Preached from the Pulpit of Good Shepherd Church on Maundy Thursday – April 2, 2015 by the Rev. Ellen L. Ekstrom:
In the Exsultet, there is a line, “This is the night,” where the deacon chants about the early hours of Easter Day when Christ bursts from the tomb.
It is this this deacon’s opinion that THIS is THE night.
This is the night when the master becomes the servant and a new fellowship is created. A new family is born. It begins with humility and love.
You and I know the sacredness of fellowship, especially that which share at the table every day. We need food to survive but the nourishment of our hearts and souls we receive when sitting down with our beloved families and friends I believe is far more important.
Long ago there was a dinner party like that. Friends gathered for the Passover Seder. We gather tonight. We gather every Sunday and every opportunity we can.
We call this night Maundy Thursday for the mandate Jesus gives us in The New Commandment – to love one another. At this supper, a family of friends became something more.
This is the evening of mandates that took everyone who followed Jesus one step closer to the astounding and profound act of love we know as the Crucifixion. Jesus took a sacred meal that was symbolic of the sufferings, trials and triumphs of the people of Israel and made it into something new. He took the Seder and made it a symbol of his own suffering and its power through God, his overwhelming love for God and us, to deliver us from sin and death.
It was during this meal Jesus presented two mandates to his followers.
The first is what we call the “New Commandment.” He said, “I give you a new commandment; that you love one another. Just as I have loved you, you also should love one another. By this, everyone will know that you are my disciples if you have love for one another.”
The second mandate was not only an expression of love, but an expression of ministry – service to one another in Christ’s name. Jesus, the Rabbi, becomes the servant and as we have heard this evening, washes the feet of his disciples. This act was, and is, an outward and visible sign of God’s love in Christ.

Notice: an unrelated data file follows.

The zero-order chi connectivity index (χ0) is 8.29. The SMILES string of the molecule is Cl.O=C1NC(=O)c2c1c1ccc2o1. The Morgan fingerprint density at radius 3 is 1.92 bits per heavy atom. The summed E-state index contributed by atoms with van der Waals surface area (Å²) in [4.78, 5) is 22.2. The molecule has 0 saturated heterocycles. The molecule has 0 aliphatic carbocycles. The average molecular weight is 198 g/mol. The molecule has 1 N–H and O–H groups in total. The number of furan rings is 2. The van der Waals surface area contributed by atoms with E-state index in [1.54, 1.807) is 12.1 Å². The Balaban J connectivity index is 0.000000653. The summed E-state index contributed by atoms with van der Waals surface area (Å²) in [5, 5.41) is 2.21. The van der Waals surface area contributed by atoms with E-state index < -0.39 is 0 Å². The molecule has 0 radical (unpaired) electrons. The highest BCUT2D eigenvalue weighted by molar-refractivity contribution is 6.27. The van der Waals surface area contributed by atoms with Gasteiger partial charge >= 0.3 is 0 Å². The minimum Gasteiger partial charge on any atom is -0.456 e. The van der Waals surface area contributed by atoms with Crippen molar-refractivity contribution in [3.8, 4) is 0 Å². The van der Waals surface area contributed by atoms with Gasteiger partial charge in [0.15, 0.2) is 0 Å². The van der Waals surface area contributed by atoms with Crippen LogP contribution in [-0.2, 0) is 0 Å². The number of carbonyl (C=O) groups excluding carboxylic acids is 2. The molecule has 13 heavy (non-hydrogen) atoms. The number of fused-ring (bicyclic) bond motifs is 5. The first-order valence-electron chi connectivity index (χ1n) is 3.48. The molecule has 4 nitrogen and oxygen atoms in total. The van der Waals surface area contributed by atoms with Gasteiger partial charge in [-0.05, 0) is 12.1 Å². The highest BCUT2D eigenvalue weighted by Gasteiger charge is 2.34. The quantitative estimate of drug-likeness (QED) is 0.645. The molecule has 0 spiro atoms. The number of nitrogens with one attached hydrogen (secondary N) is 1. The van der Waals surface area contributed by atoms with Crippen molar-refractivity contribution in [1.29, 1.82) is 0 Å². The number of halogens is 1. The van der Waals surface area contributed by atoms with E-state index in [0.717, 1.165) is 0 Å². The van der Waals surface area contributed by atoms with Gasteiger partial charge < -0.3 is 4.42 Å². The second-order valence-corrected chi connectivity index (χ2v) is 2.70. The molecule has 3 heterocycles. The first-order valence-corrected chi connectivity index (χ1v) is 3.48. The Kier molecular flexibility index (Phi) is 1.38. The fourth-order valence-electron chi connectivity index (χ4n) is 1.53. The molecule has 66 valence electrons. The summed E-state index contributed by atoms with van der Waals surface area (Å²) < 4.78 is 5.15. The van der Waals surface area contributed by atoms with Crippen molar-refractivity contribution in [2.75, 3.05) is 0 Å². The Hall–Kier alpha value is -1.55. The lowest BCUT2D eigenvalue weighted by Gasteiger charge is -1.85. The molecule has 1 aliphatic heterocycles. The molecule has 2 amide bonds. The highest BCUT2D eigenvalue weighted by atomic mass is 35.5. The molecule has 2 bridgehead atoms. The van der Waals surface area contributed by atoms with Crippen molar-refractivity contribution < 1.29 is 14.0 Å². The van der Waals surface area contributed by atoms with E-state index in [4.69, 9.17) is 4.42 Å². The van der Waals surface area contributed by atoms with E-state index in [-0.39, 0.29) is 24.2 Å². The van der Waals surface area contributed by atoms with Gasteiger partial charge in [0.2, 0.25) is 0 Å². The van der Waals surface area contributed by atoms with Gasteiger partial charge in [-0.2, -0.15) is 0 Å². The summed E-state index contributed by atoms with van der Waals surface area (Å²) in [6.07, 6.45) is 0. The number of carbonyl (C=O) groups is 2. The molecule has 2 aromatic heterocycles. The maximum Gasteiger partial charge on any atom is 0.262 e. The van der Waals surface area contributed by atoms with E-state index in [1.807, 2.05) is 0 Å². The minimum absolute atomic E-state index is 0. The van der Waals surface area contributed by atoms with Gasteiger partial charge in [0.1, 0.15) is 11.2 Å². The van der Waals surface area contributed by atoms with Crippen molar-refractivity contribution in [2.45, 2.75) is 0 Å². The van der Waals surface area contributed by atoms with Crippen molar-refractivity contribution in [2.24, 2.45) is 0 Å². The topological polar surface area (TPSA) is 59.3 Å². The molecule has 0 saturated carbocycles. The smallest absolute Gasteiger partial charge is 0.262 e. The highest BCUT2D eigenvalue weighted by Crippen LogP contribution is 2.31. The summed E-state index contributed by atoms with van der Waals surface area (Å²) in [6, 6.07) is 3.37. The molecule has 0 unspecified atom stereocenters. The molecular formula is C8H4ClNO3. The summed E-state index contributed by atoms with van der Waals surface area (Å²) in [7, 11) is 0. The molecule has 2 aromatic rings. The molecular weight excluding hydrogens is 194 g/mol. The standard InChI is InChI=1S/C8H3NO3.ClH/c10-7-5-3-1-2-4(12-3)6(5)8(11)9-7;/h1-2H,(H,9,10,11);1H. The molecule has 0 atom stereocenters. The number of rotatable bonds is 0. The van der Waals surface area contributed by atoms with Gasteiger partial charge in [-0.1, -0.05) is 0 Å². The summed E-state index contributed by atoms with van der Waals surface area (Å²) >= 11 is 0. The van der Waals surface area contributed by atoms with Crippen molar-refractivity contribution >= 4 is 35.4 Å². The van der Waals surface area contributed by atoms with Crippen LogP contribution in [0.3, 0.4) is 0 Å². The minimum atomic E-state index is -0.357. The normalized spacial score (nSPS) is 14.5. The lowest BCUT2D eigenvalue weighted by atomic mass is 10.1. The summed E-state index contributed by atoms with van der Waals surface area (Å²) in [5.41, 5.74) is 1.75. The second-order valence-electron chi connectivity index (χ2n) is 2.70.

Peter was aghast, and wanted no part of it. Jesus said to him, “Unless I wash you, you have no share in me.”
Unless I wash you, you have no share in me.
Let me serve you, so that you might serve God and one another. I do it because I love you. You will be with me in the Kingdom of Heaven if you do these things; Love the baker and love the tax collector, the scribe, the High Priest. Love the congressman, the fundamentalist, the social media mogul, the high school student, the person with issues.
This right action and the New Commandment were, like everything Jesus did, revolutionary. Someone hearing this and witnessing the event would have proclaimed Jesus mad. Forget about kings? Forget about emperors? Forget the Priests, the Pharisees and Saduccees, the merchant class? Love the slave as much as the master? Treat women as equals? Forget about Rome?
Giving unconditional love is revolutionary. People were and are conditioned by social class and gender, culture and bias. One just didn’t go to supper with tax collectors or deal with women who used expensive perfumed oil and tears to wash feet; you didn’t love someone just … because.
Do I need to say that we face social class, gender and culture bias today? No. You and I know it; we see it every day and experience it. We also are speaking out against it in Indiana, Arkansas, Africa and the Middle East. Yes, the barriers are coming down.
If we are so willing to break down the barriers of class and race, then we should also break down the barriers we’ve put up around our hearts and love. Simply love. Just as we are commanded to do.
When we wipe away a tear, bandage a physical wound, greet one another, give assistance, offer food and drink, patiently attend and listen, kneel down and wash someone’s feet, we show an outward sign of our willingness to live out the new commandment.
Jesus is kneeling before us, speaking to us. If you and I, all of us, wish to have a share in Jesus, we must be ready and willing to engage in Christ-like work. We have to put ourselves after those we serve. This evening, we are not simply memorializing archaic, ancient rituals in remembrance of historical events; we are making our actions acts of love, our responses to powerful mandates, our experience, our way of connecting our corporal life to Jesus and all who followed him then and now.
We are guests invited home for that final supper Jesus shared in the upper room. We are his friends and followers as we break the bread and share the one cup, and be servants to one another. It is, my friends, only what is being asked of us by Christ.
How can we refuse?